But their relationship took a tragic turn during the season two finale episode, “Doomsday,” when the Tenth Doctor (David Tennant) and Rose found themselves separated in parallel universes with no way of being reunited (lest two universes collapse as a result of a paradox). A sobbing Rose told a holographic transmission of the Doctor she loved him, but before he could reply, the transmission cut out, leaving our beloved Time Lord (and most of the audience) with a tear-stained face and two broken hearts all alone in the TARDIS.

The Fantastic and the Apocalyptic

The Fantastic and the Apocalyptic (photo)

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Richard Curtis sets out to the high seas to rock our world, Roland Emmerich just obliterates it and Wes Anderson reenvisions it in stop-motion animation, while as a group of documentaries ponder real world issues of war, God, poverty and Glenn Gould.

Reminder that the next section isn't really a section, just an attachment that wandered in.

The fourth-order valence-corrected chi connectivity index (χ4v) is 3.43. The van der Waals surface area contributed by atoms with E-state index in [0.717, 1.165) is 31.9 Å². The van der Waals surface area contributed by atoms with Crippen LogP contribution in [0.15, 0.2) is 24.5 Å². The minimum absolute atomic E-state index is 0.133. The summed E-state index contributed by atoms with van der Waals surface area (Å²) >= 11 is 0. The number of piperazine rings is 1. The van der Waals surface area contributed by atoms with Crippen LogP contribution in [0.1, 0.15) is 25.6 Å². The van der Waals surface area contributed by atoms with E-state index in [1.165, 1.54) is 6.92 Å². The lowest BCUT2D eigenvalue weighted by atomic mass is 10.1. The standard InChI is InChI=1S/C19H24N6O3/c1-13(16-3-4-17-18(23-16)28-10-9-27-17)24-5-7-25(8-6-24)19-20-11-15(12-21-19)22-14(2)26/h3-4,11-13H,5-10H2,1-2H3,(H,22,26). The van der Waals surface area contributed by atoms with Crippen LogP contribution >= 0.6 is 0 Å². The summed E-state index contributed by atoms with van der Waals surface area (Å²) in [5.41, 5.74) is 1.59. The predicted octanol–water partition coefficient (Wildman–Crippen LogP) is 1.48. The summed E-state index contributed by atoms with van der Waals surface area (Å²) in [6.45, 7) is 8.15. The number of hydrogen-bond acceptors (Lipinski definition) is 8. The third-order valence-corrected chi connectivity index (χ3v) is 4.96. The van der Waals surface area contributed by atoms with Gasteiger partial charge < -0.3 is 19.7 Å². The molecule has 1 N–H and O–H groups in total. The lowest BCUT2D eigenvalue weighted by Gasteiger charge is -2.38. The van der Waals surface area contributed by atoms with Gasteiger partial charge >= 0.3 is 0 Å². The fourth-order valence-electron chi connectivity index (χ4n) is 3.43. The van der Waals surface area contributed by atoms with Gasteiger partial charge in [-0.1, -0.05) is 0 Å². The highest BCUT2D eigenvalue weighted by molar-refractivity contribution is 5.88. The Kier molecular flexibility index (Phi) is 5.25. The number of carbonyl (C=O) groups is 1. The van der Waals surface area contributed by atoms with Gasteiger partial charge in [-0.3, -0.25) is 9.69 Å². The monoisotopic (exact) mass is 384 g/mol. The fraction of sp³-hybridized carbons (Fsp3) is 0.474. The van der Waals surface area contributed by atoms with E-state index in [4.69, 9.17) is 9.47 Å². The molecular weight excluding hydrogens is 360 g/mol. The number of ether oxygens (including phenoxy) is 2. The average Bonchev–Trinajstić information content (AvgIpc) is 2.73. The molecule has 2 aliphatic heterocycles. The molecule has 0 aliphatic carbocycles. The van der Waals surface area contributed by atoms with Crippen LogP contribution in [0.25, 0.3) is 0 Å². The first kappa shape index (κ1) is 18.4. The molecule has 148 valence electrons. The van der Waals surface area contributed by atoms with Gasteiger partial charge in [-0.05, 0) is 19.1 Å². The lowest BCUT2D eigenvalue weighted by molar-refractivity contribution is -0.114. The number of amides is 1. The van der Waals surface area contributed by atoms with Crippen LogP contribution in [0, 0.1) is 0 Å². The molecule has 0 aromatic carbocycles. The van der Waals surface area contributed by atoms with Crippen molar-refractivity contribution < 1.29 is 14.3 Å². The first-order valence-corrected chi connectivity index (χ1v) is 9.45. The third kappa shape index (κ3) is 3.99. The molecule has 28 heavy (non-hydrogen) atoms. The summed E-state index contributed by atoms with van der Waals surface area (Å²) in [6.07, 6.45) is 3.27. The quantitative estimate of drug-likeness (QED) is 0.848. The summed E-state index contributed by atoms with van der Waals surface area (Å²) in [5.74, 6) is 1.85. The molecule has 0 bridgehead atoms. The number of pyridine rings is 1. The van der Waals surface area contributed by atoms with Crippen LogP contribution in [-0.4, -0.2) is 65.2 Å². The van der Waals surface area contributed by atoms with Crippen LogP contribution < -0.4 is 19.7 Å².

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“2012”
On behalf of moviegoers everywhere, we here at IFC would like to thank that schoolyard bully who must have so traumatized a young Roland Emmerich that he has spent his recent career ritualistically laying waste to our world one famous landmark at a time. Having previous employed such excuses for mass destruction as alien invasions and global warming, this time cinema’s most destructive director turns to an ancient Mayan prophecy that foretells the end of all mankind, and once again batters humanity — specifically John Cusack and assorted stragglers — like the fist of an angry god through a barrage of CGI natural disasters that rapidly consume our planet.
Opens wide.

“Dare”